Get these facts straight.

The Act provides for two kinds of insurance for the worker.

For that insurance both the employer and the worker pay premiums, just as you pay premiums on any other insurance policy. Those premiums are collected in the form of the taxes you hear so much about.

The first kind of insurance covers old age. Here the employer contributes one dollar of premium for every dollar of premium contributed by the worker; but both dollars are held by the Government solely for the benefit of the worker in his old age.

In effect, we have set up a savings account for the old age of the worker. Because the employer is called upon to contribute on a fifty-fifty basis, that savings account gives exactly two dollars of security for every dollar put up by the worker.

The second kind of insurance is unemployment insurance to help the worker and his family over the difficult days when he loses his job. For the unemployment security of the worker, the employer under the Federal law puts up the entire premium- two dollars. The benefits of this insurance go 100 percent to the worker, none to the employer. But the premiums for this unemployment insurance so far as the Federal Government is concerned are paid 100 percent by the employer.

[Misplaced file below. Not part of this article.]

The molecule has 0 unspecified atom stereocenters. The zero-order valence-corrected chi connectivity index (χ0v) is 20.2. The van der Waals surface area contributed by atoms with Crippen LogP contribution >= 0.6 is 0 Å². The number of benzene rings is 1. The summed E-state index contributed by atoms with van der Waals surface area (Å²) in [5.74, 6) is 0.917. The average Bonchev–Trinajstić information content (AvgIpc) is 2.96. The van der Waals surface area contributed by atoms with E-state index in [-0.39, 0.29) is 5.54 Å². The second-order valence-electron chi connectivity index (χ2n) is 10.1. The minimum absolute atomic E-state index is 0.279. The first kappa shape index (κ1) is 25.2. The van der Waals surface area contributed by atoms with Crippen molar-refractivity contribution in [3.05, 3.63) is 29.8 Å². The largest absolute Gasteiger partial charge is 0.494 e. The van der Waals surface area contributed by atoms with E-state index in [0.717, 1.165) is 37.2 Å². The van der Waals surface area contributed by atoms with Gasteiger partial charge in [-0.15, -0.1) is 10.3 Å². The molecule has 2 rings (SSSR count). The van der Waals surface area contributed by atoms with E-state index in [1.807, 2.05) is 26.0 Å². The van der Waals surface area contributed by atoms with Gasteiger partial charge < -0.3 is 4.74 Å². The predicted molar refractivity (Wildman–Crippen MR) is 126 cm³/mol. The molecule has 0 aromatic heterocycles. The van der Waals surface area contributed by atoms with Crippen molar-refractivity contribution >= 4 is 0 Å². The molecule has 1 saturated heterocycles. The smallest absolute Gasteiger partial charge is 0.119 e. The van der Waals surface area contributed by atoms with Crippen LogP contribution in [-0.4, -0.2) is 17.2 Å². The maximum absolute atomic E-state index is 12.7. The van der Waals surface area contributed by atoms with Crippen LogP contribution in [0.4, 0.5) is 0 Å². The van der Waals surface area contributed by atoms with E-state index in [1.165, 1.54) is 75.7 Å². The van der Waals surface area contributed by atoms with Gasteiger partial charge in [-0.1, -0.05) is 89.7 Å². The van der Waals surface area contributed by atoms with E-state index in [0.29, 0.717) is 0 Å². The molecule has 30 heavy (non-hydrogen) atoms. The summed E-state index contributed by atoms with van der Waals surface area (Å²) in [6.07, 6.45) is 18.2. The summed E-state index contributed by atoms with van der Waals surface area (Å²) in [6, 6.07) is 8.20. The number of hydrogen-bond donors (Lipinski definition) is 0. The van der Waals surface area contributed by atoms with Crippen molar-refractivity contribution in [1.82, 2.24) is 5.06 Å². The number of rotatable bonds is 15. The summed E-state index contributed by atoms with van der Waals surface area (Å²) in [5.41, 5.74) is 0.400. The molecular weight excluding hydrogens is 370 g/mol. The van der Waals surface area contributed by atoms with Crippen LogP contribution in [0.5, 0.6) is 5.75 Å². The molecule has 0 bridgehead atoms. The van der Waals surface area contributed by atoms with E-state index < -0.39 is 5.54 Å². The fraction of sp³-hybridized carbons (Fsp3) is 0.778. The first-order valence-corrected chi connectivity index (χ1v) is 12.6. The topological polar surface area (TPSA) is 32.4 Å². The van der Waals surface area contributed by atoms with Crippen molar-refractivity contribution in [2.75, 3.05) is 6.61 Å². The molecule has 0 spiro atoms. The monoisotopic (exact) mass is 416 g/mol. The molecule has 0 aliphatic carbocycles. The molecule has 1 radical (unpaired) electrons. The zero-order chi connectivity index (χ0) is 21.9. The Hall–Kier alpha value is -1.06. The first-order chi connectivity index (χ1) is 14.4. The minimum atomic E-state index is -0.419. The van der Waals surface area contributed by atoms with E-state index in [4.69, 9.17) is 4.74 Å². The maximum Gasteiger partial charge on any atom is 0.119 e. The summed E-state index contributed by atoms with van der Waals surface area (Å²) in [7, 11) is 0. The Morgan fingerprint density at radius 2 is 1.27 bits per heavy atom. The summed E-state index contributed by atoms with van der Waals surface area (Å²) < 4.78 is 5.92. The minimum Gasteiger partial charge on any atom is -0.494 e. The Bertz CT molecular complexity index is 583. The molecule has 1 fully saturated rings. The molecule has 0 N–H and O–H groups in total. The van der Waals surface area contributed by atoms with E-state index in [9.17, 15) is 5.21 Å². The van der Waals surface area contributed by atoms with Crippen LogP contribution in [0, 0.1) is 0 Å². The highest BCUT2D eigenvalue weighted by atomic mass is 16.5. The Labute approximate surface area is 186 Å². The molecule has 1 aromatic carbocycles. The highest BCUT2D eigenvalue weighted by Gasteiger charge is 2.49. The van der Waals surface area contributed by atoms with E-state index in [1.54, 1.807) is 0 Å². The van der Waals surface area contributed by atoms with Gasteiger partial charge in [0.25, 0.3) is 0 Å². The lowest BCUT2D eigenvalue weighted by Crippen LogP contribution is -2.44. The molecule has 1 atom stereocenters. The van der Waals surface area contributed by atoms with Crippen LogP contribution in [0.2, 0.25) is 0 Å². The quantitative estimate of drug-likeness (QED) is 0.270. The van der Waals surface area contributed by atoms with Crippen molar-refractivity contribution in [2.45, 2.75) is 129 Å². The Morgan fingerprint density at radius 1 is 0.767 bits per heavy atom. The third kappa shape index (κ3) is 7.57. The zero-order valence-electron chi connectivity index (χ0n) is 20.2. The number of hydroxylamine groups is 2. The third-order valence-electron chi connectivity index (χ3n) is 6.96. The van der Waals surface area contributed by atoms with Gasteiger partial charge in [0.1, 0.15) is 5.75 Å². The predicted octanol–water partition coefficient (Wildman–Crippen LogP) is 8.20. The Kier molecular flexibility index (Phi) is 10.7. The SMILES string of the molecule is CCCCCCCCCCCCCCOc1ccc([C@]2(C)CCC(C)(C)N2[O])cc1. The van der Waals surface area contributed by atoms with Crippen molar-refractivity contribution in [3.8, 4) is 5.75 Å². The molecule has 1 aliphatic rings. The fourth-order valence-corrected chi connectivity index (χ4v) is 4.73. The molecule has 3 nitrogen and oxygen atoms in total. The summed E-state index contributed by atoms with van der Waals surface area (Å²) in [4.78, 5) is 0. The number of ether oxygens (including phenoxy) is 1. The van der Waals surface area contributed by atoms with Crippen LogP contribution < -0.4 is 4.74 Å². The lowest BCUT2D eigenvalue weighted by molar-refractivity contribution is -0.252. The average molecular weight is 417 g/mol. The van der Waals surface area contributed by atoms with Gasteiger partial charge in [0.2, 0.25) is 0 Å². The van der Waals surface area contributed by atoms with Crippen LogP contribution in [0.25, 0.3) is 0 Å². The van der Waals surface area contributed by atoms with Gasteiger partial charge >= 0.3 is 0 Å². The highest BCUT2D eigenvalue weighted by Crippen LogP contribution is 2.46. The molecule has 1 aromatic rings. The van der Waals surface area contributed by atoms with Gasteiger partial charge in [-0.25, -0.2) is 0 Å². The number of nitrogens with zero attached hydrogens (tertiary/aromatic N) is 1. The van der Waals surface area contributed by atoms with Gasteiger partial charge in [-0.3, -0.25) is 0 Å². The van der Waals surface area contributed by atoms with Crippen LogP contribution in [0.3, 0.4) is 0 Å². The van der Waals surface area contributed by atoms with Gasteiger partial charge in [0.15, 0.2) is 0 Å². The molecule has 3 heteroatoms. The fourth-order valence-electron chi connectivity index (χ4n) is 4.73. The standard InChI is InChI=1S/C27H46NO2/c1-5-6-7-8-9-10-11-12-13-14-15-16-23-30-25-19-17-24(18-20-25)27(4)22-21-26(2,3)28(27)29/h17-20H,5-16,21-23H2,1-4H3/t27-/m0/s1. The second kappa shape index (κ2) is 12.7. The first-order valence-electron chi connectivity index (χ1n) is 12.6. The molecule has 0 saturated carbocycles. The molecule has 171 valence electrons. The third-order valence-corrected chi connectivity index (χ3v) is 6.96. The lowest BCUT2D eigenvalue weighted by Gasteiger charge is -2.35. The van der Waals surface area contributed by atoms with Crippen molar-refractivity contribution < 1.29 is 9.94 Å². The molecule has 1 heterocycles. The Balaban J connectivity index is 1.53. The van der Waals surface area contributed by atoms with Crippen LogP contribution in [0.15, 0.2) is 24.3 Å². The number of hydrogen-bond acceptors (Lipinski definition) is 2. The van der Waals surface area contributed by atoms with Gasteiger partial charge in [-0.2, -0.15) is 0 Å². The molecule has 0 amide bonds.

Now let's add it all up. Beginning January first, for every one dollar which the worker is asked to put into an old-age account for himself, employers are required under the Federal Act to contribute three dollars to protect the worker from both unemployment and old age. That is, the worker contributes only one dollar to his old age security; he contributes nothing to his security against losing his job. But at the same time the employer has to put up two dollars for unemployment and one dollar for old age.